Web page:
How hypotheses became policy

Despite these points of nuance, many still expect COVID-19 to show environmental sensitivity, and the topic remains a priority for research. Under normal circumstances, the work testing these ideas would happen slowly and methodically using careful “detection and attribution” methods, which identify the effects of weather on processes like disease transmission accounting for confounders, lags, and bias in climate and disease data18,19,20.

Research on COVID-19 has operated under unusual circumstances, by necessity; more scientists from varied fields are exploring case data or simulating epidemic curves than ever before. Environmental scientists joined COVID-19 research efforts early, but might have benefitted from more active collaboration with epidemiologists and virologists. For scientists not directly involved in COVID-19 response, it was often difficult to appreciate the global scale of reporting and testing bias, leading to false inferences from the best available data. In extreme cases, studies inferred broad “absence” of the virus in data-deficient countries as evidence of climatic protection, while these countries faced severe epidemics by the time the studies were published21.

As studies were picked up by the press and on social media, they shaped public conversations, and world leaders took notice—and as with every facet of the pandemic, basic science became heavily politicized. As of June, official UK guidance on reopening speculated that “we may well actually have some summer weather a little in our favor”22. In March, President Jair Bolsonaro suggested that an Italy-like crisis would be impossible in Brazil due to “climatic differences” between the countries23. In an April press conference, President Donald Trump observed: “Maybe this goes away with heat and light. It seems like that’s the case”24. Now that summer has brought the highest case totals yet in the United States, cognitive dissonance has given way to conspiracy theories, as one White House surrogate argued that the discrepancy is evidence the virus was lab-made: “Everybody thought—and this was a reasonable presumption—that come summer, the heat and humidity would get rid of the virus. It doesn’t look that way. This looks like a weaponized virus”25. Claims that SARS-CoV-2 is artificial or weaponized are considered false by the scientific community26.

Although these political interpretations are not always directly connected to scientific work, connections between individual studies and policy outcomes are surprisingly identifiable from publicly available documents. For example, a preprint from March 2020 used species distribution models to predict the full global extent of COVID-19 transmission21. The work concluded “a worst-case scenario of a synchronous global pandemic is improbable” and “the disease will likely marginally affect the tropics”, a claim that was soon picked up verbatim by the UN World Food Program27 among others. As the claim gained momentum, it was used to suggest lockdowns or other restrictions could be lifted in summer, or avoided entirely in warmer countries, in Indonesia28 and possibly Pakistan29, and continues to shape public and policy perceptions of risk (e.g., outbreak planning in Africa30). As the global case total passes 11 million (with 1.1 million cases in Brazil alone), the tropics have not been spared by any reasonable standard. Although the study’s predictions and design were fundamentally flawed4, it continues to have a lasting impact on public perceptions and policy.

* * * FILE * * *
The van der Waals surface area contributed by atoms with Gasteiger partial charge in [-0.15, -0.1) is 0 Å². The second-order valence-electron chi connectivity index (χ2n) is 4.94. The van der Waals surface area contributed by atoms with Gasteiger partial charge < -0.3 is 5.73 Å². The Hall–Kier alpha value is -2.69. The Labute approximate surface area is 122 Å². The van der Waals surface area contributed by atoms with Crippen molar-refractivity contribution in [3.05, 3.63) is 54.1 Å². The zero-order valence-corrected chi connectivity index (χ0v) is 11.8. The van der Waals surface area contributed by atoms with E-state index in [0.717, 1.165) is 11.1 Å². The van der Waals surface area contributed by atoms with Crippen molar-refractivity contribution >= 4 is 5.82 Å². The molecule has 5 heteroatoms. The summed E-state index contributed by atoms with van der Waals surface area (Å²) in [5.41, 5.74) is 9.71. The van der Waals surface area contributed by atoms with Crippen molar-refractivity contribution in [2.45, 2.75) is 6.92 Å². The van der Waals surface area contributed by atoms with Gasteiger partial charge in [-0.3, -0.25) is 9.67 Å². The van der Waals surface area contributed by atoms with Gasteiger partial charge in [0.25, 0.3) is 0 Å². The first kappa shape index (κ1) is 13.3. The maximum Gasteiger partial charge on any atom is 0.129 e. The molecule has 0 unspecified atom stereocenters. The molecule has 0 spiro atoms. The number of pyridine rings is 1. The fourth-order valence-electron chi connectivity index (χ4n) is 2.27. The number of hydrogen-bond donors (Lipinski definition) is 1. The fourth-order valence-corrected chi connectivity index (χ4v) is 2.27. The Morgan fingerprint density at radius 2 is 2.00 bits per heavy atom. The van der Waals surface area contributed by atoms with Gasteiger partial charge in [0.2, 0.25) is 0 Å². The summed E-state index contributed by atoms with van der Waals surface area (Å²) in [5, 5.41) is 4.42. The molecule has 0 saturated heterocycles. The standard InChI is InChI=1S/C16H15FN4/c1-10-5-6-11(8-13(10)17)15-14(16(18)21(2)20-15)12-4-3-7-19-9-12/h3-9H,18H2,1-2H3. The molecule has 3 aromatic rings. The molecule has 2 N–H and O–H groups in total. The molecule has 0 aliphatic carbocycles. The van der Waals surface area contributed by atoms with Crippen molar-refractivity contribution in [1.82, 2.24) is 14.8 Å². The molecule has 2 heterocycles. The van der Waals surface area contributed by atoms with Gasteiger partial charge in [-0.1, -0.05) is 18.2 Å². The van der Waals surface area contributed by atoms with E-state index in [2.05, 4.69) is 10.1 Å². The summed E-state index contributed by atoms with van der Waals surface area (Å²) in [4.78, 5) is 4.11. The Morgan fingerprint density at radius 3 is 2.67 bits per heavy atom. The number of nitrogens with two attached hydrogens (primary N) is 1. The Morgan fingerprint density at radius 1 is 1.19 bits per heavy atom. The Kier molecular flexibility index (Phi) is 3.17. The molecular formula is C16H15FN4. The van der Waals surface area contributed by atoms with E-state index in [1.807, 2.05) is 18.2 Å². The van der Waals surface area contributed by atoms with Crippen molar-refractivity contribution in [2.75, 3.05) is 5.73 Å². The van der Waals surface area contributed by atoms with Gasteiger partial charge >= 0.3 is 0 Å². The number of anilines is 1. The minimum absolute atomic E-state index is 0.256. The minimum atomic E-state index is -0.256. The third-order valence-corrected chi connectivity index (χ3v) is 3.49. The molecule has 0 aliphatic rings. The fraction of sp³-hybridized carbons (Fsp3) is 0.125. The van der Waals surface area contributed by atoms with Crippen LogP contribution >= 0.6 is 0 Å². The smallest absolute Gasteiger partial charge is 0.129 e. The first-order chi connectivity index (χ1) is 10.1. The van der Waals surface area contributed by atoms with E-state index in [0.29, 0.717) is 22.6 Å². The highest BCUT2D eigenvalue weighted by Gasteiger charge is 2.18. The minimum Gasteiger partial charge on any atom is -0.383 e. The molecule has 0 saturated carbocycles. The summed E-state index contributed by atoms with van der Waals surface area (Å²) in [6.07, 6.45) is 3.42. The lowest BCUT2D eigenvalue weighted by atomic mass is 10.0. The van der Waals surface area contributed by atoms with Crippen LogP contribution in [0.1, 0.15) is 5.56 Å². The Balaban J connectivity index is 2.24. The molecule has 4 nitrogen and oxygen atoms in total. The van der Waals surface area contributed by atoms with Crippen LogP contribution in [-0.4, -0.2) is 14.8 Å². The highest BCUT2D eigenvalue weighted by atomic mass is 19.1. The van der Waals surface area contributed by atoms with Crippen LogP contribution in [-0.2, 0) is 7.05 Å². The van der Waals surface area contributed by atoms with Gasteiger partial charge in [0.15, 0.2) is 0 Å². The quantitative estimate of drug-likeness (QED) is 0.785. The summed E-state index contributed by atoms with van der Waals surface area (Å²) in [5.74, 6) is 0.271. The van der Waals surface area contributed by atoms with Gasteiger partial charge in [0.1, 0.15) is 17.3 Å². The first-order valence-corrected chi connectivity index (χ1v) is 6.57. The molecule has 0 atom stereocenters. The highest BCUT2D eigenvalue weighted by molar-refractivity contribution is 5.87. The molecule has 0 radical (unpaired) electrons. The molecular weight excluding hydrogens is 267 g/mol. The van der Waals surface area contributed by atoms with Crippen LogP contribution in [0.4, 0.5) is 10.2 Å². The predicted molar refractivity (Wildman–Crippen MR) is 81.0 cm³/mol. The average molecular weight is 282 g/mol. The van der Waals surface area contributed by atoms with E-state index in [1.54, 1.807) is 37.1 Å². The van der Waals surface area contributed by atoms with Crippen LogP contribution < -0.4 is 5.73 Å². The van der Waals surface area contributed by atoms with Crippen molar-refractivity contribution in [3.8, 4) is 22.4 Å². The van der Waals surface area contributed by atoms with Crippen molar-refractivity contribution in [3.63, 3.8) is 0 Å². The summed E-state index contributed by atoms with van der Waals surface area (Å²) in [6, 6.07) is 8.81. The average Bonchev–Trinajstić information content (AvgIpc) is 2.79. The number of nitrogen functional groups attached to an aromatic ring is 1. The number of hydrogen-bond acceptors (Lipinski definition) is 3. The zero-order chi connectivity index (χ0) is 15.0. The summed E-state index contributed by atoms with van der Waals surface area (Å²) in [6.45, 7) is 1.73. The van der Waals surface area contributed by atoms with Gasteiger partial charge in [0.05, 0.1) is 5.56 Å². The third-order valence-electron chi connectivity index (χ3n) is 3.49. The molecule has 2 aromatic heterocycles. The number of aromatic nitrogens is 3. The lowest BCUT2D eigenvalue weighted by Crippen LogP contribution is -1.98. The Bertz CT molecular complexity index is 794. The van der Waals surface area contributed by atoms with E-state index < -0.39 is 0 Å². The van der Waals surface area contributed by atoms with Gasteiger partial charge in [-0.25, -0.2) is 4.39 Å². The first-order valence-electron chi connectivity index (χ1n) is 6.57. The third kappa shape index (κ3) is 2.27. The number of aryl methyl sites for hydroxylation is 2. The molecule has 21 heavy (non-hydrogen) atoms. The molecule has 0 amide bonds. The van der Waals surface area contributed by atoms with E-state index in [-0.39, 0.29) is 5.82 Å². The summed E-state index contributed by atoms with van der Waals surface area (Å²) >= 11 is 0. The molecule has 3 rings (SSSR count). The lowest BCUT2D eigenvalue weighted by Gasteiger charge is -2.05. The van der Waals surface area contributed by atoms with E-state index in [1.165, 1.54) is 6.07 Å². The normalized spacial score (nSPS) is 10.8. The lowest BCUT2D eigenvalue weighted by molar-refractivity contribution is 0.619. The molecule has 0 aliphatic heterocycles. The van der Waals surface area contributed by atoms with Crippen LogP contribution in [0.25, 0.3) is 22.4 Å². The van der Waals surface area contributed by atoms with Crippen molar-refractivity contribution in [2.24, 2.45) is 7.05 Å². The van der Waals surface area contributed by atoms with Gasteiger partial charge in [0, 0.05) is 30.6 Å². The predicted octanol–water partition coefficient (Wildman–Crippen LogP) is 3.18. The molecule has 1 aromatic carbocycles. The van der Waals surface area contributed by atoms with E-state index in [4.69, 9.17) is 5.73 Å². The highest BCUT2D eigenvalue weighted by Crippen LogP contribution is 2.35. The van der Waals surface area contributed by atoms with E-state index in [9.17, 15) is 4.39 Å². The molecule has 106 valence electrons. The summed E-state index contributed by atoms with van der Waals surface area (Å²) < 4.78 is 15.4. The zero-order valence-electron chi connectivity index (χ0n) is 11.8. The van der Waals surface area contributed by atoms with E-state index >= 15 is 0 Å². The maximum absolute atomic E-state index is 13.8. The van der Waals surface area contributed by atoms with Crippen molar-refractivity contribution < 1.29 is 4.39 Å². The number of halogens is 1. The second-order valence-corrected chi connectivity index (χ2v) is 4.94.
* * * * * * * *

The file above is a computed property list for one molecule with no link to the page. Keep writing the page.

Navigating the political climate of COVID-19

While early studies found negative results and encouraged policymakers not to tailor interventions to weather31,32, these were largely drowned out; the “COVID-climate link” is now widely popular, independent of ongoing scientific debate. Around the world, this narrative has been used to justify avoiding lockdowns in arid countries or lifting them for the summer (although as the Southern Hemisphere enters winter, this line of reasoning has not been publicly used to advocate for reinstituting lockdown).

Uncertainty and confusion about scientific consensus sustain these narratives, sometimes producing policy outcomes that studies have explicitly warned against. When studies on the link between COVID-19 and weather are published, authors should expect to encounter a mix of good faith misunderstanding (public confusion around scientific nuance or uncertainty) and bad faith politics (economic interests driving reopening or non-intervention, or now, conspiracy theories about the virus’s origins). The signals of environmental drivers may be identifiable and interesting, but—no matter how small an effect is found, or how carefully statements are qualified—scientists who choose to produce scholarship on the topic should be prepared to have their work misread and misrepresented as indicating that some places or seasons are safe from COVID-19.

The burden of correcting misconceptions, and realigning policy, will probably fall on science communicators. It is urgent that public health guidance reiterate the best available scientific consensus: we recommend messaging focus on three key points, which synthesize most of the available evidence (Box 1). If science communicators and public health authorities reiterate these points, they could minimize future underestimation of risk.